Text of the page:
Date of Award




Document Type


Degree Name

Doctor of Philosophy (PhD)


Department of Political Science

Content Description

1 online resource (ix, 287 pages)

Dissertation/Thesis Chair

John G Gunnell

Committee Members

Peter Breiner, Morton Schoolman, Charles D Tarlton


Conflict Studies, Ideology, Irish Politics, Irish Republicanism, Political Thought, Theory of Action, Republicanism, Pragmatism

Subject Categories

Philosophy | Political Science | Social and Cultural Anthropology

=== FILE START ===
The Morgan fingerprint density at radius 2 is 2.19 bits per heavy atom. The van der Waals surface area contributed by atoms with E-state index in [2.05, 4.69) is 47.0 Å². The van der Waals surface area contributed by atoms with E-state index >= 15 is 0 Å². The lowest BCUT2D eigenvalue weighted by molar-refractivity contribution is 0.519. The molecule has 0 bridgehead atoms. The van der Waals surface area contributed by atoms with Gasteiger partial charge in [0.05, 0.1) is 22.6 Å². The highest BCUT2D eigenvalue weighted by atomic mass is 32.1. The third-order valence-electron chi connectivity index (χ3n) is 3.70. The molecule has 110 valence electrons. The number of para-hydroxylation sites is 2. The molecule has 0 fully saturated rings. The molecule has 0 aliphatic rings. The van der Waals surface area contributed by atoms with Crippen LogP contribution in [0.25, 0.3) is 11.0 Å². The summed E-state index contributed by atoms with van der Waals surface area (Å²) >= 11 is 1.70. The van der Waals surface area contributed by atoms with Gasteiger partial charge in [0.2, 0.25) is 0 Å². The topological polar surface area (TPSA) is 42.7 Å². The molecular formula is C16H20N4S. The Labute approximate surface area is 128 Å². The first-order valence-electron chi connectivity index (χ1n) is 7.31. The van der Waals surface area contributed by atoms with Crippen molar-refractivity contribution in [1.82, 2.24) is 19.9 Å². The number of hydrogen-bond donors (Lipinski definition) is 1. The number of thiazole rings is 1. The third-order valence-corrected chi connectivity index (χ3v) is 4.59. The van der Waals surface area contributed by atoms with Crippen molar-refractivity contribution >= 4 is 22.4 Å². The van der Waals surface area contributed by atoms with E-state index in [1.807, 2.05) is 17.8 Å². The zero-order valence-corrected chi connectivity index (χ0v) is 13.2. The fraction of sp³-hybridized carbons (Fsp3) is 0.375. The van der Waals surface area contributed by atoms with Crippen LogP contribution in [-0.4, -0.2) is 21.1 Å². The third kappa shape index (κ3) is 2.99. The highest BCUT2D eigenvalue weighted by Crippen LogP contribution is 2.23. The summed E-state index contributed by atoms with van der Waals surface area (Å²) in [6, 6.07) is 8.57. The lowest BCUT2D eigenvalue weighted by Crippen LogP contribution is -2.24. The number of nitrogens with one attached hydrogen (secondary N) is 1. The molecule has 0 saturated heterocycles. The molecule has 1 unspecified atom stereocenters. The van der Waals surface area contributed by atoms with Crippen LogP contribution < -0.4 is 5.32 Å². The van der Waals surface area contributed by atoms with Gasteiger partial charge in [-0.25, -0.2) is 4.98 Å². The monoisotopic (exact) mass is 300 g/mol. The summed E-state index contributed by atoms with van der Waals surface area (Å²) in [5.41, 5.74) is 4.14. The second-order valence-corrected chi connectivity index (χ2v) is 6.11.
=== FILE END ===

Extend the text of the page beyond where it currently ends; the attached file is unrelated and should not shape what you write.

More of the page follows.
The thesis of this dissertation is that ideology is an ontologically autonomous social object that social science can reconstruct accurately only if it treats ideology as ontologically autonomous. To demonstrate this thesis, the text has three mutually supporting aims. First, it seeks to further our understanding of ideology as a form of political thought, and to develop an appropriate theory of ideology. Second, it critiques the academic literature on Irish Republicanism and, when necessary, the academic literature on Northern Irish political thought. Third, it is a conceptual morphology of Irish Republicanism. Through an examination of Irish Republicanism, the dissertation shows how ideology operates and what it is as a practice, what Irish Republicanism's core, adjacent, and peripheral concepts are and how they interact, and the failures of social science to accurately reconstruct and represent both Irish Republicanism and ideology. By focusing on political artifacts, such as speeches, manifestos, and party policies, the analysis extracts and reconstructs Irish Republicanism's political concepts. This reconstruction indicates that Irish Republicanism's core is ambiguous, and that the meaning of the group is not clear. This, however, does not inhibit the ideology's cohesiveness. Irish Republicanism's conceptual ambiguity allows it to advance multiple conceptual structures, which increases its public appeal. This analysis of Irish Republicanism also indicates that ideologists contest the meaning of the ideology. Therefore, the word, `Irish Republicanism', refers to at least two distinct ideologies. The text demonstrates this finding through a morphological comparison of several Northern Irish ideologies.